Once you’ve decided on the particular tool that you’re going to use, whether it’s CRISPR, homologous recombination, targeted transgenic, or something else, the process becomes more straightforward.

When you get down to designing a model to meet a customer’s specifications, it’s actually a relatively predictable process; the DNA level of the procedure, once underway, can be generally quite smooth, but the complexity can soon ramp back up.

Overall, it can be a lengthy process, with initial model generation taking 6–18 months, and the breeding portion taking an additional 9–24 months.

When breeding a genetically engineered mouse model, in many cases – at least for us – it’s the first time that they’ve been generated, so they are absolutely novel models. There’s no option to go back into the literature and say “this animal’s going to behave this way”, so the breeding and production portion of the process becomes a lot more unpredictable. Though our scientists are hugely knowledgeable and have seen just about every possible problem, even their combined expertise can’t predict every downstream permutation during breeding, so there is a little trepidation at that stage.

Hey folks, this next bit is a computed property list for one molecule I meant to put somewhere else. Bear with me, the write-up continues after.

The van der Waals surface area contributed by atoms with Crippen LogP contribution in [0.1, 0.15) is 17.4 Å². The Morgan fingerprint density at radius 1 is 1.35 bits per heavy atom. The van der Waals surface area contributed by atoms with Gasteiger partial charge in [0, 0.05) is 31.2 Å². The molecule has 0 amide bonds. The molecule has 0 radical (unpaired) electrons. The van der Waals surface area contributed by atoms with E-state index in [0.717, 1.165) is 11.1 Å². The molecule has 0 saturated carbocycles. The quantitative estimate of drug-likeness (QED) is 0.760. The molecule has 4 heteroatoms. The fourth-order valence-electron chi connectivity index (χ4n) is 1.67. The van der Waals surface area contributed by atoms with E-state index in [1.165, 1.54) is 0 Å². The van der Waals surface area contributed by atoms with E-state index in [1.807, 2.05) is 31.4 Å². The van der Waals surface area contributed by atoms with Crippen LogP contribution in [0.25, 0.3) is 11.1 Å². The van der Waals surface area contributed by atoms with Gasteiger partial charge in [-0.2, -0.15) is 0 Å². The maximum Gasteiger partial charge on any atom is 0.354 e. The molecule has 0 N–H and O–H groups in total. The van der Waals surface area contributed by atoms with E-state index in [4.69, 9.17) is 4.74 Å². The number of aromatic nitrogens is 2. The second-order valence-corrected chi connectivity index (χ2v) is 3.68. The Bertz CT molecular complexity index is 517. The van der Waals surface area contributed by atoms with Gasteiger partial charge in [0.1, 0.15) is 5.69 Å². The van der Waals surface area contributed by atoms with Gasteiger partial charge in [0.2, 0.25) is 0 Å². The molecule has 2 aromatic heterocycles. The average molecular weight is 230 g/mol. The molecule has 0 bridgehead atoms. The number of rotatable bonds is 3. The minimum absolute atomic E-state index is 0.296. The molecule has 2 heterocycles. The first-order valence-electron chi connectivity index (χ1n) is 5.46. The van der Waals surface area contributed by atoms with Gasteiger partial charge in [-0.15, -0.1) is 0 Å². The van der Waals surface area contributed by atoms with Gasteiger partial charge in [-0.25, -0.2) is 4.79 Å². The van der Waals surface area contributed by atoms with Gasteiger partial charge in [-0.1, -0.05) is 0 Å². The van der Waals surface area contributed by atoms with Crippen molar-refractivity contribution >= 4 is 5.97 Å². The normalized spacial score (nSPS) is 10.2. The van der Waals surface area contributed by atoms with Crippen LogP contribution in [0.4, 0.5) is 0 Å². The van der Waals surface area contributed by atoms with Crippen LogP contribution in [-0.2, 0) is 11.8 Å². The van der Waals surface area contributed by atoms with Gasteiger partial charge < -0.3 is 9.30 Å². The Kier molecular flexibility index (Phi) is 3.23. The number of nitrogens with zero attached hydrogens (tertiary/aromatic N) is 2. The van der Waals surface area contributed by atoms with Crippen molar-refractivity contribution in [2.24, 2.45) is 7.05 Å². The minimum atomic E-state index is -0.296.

There are clear difficulties when translating mouse model results to humans...

In the end, they are only mice. Even rats, which are arguably physiologically closer to humans, are far from the ideal scenario. I think difficulty in translation will always exist, and the gap between the model you’re using and how you want to apply the data to improve and impact human health is always going to be relatively large.